Thanks to Kevin from Connecticut for recommending http://www.aquariumadvice.com/ as a good resource for aquarists starting out. It’s where he began to learn about about fishless cycling.
Cliff wanted more info on starting a nano-reef, and found http://www.nano-reef.com/ as one resource.
Here are Brian’s recommendations for two books to Cliff, who is about to embark on a nano-reef adventure:
“I recommend “The Conscientious Marine Aquarist” by Bob Fenner, http://amzn.to/olXMHA. This is regarded as the “Bible” of marine fishing and should be read by anyone thinking of keeping a marine tank. I also recommend “A PocketExpert Guide to Marine Fishes”, http://amzn.to/qpyLam. I know of quite a few marine fish keepers that won’t walk into a store without a copy in their hands. It’s a great guide for knowing which fish can be kept in a nano tank, and which shouldn’t be kept together at all.”
Here is Brian’s excellent explanation on Acids, Bases, pH burns, and how to understand how fish feel when ammonia is in their water:
“Acids have a high concentration of available hydrogen atoms to be “donated” and bases have a strong ability to “accept” hydrogen atoms. In most chemical reactions one solution is the “acceptor”, or the base and the other is the “donator”, or the acid. This is where the pH scale becomes a very handy reference tool. (pOH is the anti pH scale. Same information but displayed from the opposite reference). Acidity and alkalinity in a solution are then relative to which solution is the stronger donator, etc.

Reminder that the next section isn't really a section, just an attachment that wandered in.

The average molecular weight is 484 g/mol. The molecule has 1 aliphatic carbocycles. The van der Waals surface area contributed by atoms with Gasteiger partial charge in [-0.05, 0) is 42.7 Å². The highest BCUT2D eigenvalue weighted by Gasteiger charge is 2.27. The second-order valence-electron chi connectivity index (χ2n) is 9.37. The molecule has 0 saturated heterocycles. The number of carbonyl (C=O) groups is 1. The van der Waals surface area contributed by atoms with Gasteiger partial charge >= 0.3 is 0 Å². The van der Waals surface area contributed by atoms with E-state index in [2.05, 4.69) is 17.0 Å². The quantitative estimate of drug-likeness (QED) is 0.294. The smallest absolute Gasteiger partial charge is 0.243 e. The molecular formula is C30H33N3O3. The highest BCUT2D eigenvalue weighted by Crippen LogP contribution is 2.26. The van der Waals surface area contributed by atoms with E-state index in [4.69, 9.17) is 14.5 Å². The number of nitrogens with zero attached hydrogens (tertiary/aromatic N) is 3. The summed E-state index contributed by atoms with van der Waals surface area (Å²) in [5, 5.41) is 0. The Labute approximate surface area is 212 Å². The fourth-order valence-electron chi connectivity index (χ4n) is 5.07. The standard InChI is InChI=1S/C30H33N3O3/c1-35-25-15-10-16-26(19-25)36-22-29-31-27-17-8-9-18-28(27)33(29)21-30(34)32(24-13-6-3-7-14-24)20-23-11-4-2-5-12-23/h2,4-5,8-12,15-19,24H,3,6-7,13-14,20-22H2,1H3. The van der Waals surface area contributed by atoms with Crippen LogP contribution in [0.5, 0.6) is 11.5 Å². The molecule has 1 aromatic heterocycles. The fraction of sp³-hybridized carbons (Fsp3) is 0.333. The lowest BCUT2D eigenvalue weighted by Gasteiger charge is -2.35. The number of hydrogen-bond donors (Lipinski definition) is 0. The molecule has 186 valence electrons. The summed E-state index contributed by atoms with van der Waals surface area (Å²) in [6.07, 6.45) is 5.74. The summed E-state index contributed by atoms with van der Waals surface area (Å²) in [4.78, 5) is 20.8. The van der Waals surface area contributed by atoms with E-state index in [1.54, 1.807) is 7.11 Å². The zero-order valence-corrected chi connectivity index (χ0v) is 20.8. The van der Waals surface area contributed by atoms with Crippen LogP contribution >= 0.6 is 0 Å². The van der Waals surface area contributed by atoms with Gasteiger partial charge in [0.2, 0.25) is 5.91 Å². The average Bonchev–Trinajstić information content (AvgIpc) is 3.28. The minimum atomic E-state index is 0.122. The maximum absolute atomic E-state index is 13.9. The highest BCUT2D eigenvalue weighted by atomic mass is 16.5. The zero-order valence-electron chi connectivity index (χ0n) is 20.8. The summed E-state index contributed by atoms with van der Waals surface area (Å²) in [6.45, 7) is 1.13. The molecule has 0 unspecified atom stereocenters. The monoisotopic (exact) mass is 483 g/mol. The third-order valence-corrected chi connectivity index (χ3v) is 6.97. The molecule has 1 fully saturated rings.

When an acid contacts our skin, which is fairly neutral and therefore more basic then the acid, an acid donates a hydrogen atom to the molecules that make up skin cells. Hydrogen bonds are strong, stable bonds and are readily accepted by most other molecules and atoms. Unfortunately, to accept the new hydrogen bond a bond with another skin molecule will be broken. Do this enough times and skin, gills, whatever begins to fall apart.
Bases work in the opposite manner. Rather than donating hydrogen atoms a base takes them away, and skin is more acidic than most bases. The result is the same: bonds are broken and things fall apart.
Thankfully! We are well buffered and our skin is very resistant to most acids and bases, within reason… (there is one acid, Glacial Acitic acid, I think, that passes straight through skin and directly attacks the underlying tissue).
You can easily and fairly safely experience what a fish experiences when ammonia concentrations get too high. Open a bottle of ammonia and gently wave your hand over the top to waft some of the fumes towards your nose (Don’t inhale directly! nasal passages have very thin tissue). When fish are in ammonia rich conditions we say they are stressed. When I am around ammonia my nose says it’s very stressed as well. This is because the ammonia is breaking down sensitive tissues.”
Thanks to Kevin, Brian and Cliff!